Don’t Put Your Company at Risk! The 3-Point Data Security Checklist

Are you worried that your company’s data might be at risk? With the seemingly endless succession of front-page stories about hacks and breaches, it’s an understandable fear. Even online giants like eBay, Adobe and Yahoo aren’t immune!

But navigating the complex world of cyber security isn’t easy.

In this short guide, I want to dispel the myth that you need to be an expert to protect your company. The majority of attacks (60% according to Symantec) are aimed at small to medium-sized business. So it’s vital that you’re aware.

  1. Risky employee practices

Information security starts with your employees. You could have the most secure cloud storage that money can buy, along with industry-leading antivirus software. But it doesn’t mean squat if those with access to your data are carefree.

The key lies in creating a culture of security. Training employees to use robust password-management tools like LastPass, creating strict protocols around the transfer of data (USBs belong in the bin) and carefully controlling user privileges are all good examples.

It’s also important to recognize that data protection extends beyond the obvious areas. While most would agree that sensitive customer data requires a high degree of security, would they say the same about employee records or company financial information? What about private online conversations via email and chat?

  1. Not investigating third-party providers

There are two key areas that SMEs need to be aware of in regards to third-party services: cloud storage and use of software-as-a-service (SaaS). Because both involve the storage of potentially sensitive data on servers that are not under your control, a proper vetting process is vital.

Some key questions you might want to ask:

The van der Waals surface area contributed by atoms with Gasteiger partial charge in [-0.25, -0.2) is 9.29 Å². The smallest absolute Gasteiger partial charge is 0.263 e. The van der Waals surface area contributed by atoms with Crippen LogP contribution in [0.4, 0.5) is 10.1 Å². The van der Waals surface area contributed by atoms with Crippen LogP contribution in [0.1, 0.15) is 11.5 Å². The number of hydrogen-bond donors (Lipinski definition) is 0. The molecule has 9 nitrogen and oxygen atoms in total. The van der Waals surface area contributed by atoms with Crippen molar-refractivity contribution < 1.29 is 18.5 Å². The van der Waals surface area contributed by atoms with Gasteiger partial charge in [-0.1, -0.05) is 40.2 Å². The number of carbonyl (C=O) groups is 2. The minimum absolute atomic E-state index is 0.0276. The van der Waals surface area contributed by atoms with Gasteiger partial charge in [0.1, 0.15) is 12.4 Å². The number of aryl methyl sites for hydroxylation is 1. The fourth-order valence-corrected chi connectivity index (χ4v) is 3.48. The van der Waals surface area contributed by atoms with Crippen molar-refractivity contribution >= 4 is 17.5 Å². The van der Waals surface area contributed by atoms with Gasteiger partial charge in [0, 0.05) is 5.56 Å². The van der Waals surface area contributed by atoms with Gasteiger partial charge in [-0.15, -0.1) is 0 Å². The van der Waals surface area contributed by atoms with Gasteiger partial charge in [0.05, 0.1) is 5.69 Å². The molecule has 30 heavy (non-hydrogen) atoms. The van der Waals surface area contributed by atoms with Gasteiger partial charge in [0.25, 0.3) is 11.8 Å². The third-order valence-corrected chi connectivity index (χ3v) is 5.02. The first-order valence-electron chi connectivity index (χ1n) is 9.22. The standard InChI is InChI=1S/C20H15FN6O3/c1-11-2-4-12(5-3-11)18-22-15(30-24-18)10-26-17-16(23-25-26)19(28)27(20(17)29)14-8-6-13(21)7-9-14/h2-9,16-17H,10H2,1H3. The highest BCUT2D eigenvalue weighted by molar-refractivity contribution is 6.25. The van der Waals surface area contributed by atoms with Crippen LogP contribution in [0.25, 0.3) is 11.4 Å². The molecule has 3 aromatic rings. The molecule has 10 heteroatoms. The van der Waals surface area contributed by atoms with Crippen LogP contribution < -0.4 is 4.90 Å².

• How will a provider use your data beyond simple storage? Big companies, like Google, often use your information for other purposes.
  • What type of access (if any) will third-party integrations have to your own network?
  • How robust and up-to-date is their security infrastructure in regards to things like antivirus software, backups and encryption?
  • Do providers have any security certifications and compliance checks?

Don’t be afraid to drill providers for this information. Big players can often be a more prominent target for hackers, so it’s important that they implement the best of the best when it comes to security practices.

  1. Outsourcing without proper research

It’s neither practically feasible nor cost-effective to manage all aspects of cyber-security in-house. Outsourcing is a requirement. But it’s important to make sure that the providers you choose are best-suited to the needs of your business.

Pay particular attention to the following:


  • Antivirus software The recent WannaCry ransomware attack has shown that everybody, from FedEx to mom-and-pop’s pizzeria on the corner, are at risk. Opt for antivirus providers that have a track record of updating for emerging threats.
  • VPNs (Virtual Private Networks) Out-of-office working is becoming more prevalent. Virtual private networks allow remote employees to access company servers securely, thus diminishing the risk of data leaks.
  • Collaboration software When using third-party collaboration software, where large amounts of data will be generated and stored, look for key features like encryption, SCIM provisioning, and contingency plans for any data loss.



You shouldn’t have to worry about your company’s safety. A mixture of robust in-house procedures, along with carefully selected third-party providers, will provide you with a water-tight cyber-security infrastructure.

It’s also important to remember that more consumers are becoming privacy-savvy. By reassuring them that their data is secure, you’ll be providing a key competitive edge. Along with saving yourself any embarrassment!

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